Have wa­ter in the right way

Am­reen Shaikh, di­eti­cian at Wock­hardt Hos­pi­tals, Mum­bai Cen­tral, tells you how to drink wa­ter the right way.

Savvy - - Contents\ -

— The first step to drink­ing wa­ter cor­rectly is not to gulp it down, but to sip it. Hence, drink it from a glass rather than di­rectly from the bot­tle.

— Drink wa­ter on an empty stom­ach as soon as you wake up to flush out the tox­ins. It also im­proves me­tab­o­lism and helps you lose weight.

— Drink a glass of wa­ter an hour be­fore go­ing to bed. This will help re­plen­ish the fluid loss dur­ing the day.

— Don’t wait un­til you feel thirsty; keep sip­ping wa­ter through­out the day to keep your body hy­drated.

— Drink­ing wa­ter 30 min­utes be­fore meals will help you di­gest food well.

An av­er­age of six­eight glasses of wa­ter through­out the day is ideal. How­ever, the re­quire­ment may in­crease de­pend­ing on your ac­tiv­ity, work­out ses­sions, loss dur­ing the work­out and in­ten­sity of your work­out/ train­ing. This will pre­vent de­hy­dra­tion and elec­trolyte im­bal­ance due to fluid loss.

— Drink wa­ter at the right tem­per­a­ture; nei­ther too hot nor icy cold.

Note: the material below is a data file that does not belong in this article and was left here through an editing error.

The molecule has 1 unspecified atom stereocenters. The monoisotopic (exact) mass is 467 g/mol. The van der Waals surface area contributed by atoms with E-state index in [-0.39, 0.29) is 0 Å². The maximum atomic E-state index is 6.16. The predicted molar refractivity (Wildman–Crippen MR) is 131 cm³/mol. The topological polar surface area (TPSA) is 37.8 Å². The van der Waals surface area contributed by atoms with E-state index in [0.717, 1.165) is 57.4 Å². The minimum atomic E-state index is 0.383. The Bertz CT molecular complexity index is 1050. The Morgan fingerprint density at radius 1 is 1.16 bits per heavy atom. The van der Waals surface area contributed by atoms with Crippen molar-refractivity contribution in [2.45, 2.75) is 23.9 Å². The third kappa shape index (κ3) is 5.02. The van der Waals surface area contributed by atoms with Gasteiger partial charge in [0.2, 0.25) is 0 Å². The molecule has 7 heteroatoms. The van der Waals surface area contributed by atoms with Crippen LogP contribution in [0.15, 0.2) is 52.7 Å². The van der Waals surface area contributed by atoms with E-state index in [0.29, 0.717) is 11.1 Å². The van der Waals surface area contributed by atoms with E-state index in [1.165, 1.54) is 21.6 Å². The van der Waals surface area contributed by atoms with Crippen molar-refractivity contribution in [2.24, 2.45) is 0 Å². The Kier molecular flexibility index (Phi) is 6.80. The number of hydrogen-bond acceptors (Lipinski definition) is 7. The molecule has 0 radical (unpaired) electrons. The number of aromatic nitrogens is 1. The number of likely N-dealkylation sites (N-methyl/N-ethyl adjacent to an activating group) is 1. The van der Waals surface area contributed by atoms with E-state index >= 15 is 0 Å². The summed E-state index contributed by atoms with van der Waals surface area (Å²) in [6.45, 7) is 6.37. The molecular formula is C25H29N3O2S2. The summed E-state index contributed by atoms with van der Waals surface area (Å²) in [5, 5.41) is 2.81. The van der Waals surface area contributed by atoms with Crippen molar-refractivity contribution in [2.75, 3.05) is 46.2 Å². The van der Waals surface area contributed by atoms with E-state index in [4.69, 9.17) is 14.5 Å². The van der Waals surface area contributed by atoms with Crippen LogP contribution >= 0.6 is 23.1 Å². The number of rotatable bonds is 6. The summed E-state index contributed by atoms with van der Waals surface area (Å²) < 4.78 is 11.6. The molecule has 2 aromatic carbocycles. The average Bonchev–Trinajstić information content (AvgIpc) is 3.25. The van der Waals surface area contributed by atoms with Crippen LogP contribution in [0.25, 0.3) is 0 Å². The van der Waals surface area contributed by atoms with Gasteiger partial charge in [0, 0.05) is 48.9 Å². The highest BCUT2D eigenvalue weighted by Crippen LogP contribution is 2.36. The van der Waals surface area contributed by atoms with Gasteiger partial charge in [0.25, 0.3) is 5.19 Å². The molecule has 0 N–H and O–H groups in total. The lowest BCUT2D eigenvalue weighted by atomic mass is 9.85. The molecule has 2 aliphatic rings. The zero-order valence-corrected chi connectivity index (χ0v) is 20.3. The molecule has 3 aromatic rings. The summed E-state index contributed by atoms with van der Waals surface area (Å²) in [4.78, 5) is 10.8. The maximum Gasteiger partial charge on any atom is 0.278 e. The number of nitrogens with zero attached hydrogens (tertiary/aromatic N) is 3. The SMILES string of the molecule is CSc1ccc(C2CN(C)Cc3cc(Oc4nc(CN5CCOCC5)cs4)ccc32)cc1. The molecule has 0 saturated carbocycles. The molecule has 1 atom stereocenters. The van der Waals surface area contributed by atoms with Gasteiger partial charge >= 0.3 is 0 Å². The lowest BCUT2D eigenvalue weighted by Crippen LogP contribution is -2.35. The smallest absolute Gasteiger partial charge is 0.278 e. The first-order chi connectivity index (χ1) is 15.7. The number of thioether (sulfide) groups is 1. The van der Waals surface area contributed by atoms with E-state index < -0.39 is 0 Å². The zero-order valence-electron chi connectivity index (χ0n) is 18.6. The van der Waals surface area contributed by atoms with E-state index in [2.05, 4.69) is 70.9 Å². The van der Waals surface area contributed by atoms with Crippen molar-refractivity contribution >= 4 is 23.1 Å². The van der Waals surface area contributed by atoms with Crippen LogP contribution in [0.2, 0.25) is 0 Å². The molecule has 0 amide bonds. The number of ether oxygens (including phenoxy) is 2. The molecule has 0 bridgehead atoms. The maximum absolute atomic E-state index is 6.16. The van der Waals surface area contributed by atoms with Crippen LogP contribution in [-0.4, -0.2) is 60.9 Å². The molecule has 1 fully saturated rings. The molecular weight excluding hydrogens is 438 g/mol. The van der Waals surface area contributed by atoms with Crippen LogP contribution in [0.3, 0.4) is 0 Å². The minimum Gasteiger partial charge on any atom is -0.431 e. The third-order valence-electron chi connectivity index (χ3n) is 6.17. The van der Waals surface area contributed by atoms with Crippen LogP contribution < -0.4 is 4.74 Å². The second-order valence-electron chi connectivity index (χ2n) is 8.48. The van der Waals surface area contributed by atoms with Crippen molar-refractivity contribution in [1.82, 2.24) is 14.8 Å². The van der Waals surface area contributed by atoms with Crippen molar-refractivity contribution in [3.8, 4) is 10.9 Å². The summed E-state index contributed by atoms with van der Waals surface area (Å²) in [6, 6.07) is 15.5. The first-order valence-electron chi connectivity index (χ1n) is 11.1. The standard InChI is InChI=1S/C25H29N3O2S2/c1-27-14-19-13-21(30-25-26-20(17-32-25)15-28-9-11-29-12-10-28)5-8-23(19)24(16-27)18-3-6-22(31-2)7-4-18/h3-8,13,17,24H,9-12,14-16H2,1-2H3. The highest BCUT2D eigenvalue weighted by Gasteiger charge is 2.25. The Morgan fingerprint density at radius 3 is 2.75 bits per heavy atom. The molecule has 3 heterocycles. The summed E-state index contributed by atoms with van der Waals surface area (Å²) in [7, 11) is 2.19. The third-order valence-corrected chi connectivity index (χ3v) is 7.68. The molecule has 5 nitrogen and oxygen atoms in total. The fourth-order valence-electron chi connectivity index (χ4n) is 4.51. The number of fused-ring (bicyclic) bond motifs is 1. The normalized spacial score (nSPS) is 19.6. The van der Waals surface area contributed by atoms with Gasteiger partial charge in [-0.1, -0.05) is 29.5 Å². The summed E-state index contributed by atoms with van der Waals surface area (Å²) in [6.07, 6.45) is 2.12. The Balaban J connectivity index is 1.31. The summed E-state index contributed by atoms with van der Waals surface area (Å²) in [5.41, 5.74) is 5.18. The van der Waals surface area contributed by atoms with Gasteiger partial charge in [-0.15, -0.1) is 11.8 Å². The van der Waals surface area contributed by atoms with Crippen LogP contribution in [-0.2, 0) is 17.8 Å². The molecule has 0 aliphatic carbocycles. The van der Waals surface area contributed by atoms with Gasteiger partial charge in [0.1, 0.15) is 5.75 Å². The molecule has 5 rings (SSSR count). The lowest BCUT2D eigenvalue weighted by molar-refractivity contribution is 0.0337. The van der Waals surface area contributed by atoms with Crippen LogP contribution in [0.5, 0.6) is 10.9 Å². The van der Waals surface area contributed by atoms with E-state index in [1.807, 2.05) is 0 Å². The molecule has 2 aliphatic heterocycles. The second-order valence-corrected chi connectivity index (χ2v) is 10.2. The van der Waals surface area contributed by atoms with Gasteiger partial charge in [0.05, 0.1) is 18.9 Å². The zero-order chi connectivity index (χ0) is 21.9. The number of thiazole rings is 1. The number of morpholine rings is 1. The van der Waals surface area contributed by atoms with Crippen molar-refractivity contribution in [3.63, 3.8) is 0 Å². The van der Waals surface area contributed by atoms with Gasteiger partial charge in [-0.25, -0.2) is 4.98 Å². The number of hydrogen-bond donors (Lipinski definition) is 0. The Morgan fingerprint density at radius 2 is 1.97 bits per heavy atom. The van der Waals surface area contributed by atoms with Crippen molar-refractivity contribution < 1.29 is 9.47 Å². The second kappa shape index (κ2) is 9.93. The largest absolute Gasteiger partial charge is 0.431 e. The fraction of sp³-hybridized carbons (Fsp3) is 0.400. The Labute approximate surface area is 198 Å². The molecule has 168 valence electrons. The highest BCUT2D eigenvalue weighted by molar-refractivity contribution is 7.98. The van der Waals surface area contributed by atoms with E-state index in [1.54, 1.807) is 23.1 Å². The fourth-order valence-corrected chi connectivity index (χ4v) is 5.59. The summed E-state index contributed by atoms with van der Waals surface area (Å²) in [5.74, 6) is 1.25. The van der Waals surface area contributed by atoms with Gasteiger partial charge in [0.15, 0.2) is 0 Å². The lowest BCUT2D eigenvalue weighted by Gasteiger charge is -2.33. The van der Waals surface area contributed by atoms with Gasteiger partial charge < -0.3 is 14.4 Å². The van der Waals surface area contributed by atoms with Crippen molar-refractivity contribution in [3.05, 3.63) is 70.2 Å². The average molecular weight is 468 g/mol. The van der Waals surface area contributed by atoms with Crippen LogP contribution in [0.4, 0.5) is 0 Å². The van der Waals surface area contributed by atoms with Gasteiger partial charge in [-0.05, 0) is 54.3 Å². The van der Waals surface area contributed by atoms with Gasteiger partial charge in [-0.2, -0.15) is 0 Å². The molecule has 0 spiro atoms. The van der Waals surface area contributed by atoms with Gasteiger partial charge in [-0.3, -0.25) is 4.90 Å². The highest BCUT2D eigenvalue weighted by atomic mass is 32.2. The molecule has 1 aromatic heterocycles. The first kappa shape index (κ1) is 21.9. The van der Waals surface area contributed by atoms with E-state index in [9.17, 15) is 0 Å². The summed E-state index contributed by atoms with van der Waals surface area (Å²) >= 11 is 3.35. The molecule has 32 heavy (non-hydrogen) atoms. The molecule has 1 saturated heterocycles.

— The best way is to sit com­fort­ably and drink wa­ter in peace. This helps fil­ter the nu­tri­ents of wa­ter nour­ish­ing the en­tire or­gan sys­tem, rather than stand­ing wherein it di­rectly goes into your stom­ach with force, which can be painful too.

— A glass of wa­ter be­fore a work­out will fuel the body and guard against de­hy­dra­tion.

— A glass of wa­ter 30 min­utes post work­out will re­plen­ish the body with the fluid lost in sweat dur­ing the work­out. Do not drink wa­ter im­me­di­ately after your work­out as it may put pres­sure on your heart.

— An av­er­age of six-eight glasses of wa­ter through­out the day is ideal. How­ever, the re­quire­ment may in­crease de­pend­ing on your ac­tiv­ity, work­out ses­sions, loss dur­ing the work­out and in­ten­sity of your work­out/ train­ing. This will pre­vent de­hy­dra­tion and elec­trolyte im­bal­ance due to fluid loss.

— The amount of wa­ter needed de­pends on sev­eral fac­tors - your level of phys­i­cal ac­tiv­ity and whether you’re preg­nant/ breast­feed­ing, or have lost flu­ids due to fever/ vom­it­ing/ di­ar­rhea. If you live in a hot or hu­mid cli­mate or at a higher al­ti­tude, you may also need more wa­ter.

— You can track whether you’re get­ting enough wa­ter by ex­am­in­ing your urine out­put; if you ex­crete at least six cups of urine a day that’s ei­ther colour­less or slightly yel­low and very rarely get thirsty, you’re prob­a­bly get­ting enough wa­ter.

— The tip to track your wa­ter in­take is to keep it near you, at your desk, carry it in a bag, keep it at your bed­side and mark it; this will en­sure you meet your daily re­quire­ment.

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